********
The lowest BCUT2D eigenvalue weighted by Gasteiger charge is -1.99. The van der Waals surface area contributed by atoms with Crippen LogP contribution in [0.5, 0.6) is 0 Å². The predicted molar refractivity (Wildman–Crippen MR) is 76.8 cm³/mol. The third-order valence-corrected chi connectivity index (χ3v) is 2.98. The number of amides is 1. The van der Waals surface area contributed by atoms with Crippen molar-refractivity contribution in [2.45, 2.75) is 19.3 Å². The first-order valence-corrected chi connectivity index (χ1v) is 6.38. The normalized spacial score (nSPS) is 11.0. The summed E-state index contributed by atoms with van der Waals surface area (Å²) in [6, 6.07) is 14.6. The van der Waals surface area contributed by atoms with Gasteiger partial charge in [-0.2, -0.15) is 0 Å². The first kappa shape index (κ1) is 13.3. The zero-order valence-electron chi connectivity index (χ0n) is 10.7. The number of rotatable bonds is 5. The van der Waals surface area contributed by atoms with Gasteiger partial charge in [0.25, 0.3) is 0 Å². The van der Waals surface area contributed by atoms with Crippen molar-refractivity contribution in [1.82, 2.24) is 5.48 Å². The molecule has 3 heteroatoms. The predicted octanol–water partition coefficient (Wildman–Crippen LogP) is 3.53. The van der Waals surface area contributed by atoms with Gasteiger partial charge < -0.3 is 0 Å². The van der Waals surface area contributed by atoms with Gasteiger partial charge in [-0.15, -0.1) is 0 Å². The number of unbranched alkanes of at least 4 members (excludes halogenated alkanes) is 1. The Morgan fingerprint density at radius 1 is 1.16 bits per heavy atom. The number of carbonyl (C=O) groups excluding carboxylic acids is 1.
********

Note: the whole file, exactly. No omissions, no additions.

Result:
The lowest BCUT2D eigenvalue weighted by Gasteiger charge is -1.99. The van der Waals surface area contributed by atoms with Crippen LogP contribution in [0.5, 0.6) is 0 Å². The predicted molar refractivity (Wildman–Crippen MR) is 76.8 cm³/mol. The third-order valence-corrected chi connectivity index (χ3v) is 2.98. The number of amides is 1. The van der Waals surface area contributed by atoms with Crippen molar-refractivity contribution in [2.45, 2.75) is 19.3 Å². The first-order valence-corrected chi connectivity index (χ1v) is 6.38. The normalized spacial score (nSPS) is 11.0. The summed E-state index contributed by atoms with van der Waals surface area (Å²) in [6, 6.07) is 14.6. The van der Waals surface area contributed by atoms with Gasteiger partial charge in [-0.2, -0.15) is 0 Å². The first kappa shape index (κ1) is 13.3. The zero-order valence-electron chi connectivity index (χ0n) is 10.7. The number of rotatable bonds is 5. The van der Waals surface area contributed by atoms with Gasteiger partial charge in [0.25, 0.3) is 0 Å². The van der Waals surface area contributed by atoms with Crippen molar-refractivity contribution in [1.82, 2.24) is 5.48 Å². The molecule has 3 heteroatoms. The predicted octanol–water partition coefficient (Wildman–Crippen LogP) is 3.53. The van der Waals surface area contributed by atoms with Gasteiger partial charge < -0.3 is 0 Å². The van der Waals surface area contributed by atoms with Gasteiger partial charge in [-0.15, -0.1) is 0 Å². The number of unbranched alkanes of at least 4 members (excludes halogenated alkanes) is 1. The Morgan fingerprint density at radius 1 is 1.16 bits per heavy atom. The number of carbonyl (C=O) groups excluding carboxylic acids is 1.